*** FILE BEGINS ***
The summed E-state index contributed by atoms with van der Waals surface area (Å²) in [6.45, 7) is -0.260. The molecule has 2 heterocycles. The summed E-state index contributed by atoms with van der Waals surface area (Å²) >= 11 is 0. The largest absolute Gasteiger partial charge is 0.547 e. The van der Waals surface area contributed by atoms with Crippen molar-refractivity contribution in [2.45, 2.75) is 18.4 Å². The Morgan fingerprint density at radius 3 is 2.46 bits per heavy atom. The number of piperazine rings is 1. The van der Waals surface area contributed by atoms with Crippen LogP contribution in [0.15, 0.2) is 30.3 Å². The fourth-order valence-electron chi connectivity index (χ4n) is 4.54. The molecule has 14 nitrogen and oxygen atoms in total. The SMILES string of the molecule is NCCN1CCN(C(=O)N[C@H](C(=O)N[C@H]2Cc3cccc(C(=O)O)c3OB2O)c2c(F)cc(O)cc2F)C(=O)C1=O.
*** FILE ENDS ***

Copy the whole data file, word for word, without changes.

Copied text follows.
The summed E-state index contributed by atoms with van der Waals surface area (Å²) in [6.45, 7) is -0.260. The molecule has 2 heterocycles. The summed E-state index contributed by atoms with van der Waals surface area (Å²) >= 11 is 0. The largest absolute Gasteiger partial charge is 0.547 e. The van der Waals surface area contributed by atoms with Crippen molar-refractivity contribution in [2.45, 2.75) is 18.4 Å². The Morgan fingerprint density at radius 3 is 2.46 bits per heavy atom. The number of piperazine rings is 1. The van der Waals surface area contributed by atoms with Crippen LogP contribution in [0.15, 0.2) is 30.3 Å². The fourth-order valence-electron chi connectivity index (χ4n) is 4.54. The molecule has 14 nitrogen and oxygen atoms in total. The SMILES string of the molecule is NCCN1CCN(C(=O)N[C@H](C(=O)N[C@H]2Cc3cccc(C(=O)O)c3OB2O)c2c(F)cc(O)cc2F)C(=O)C1=O.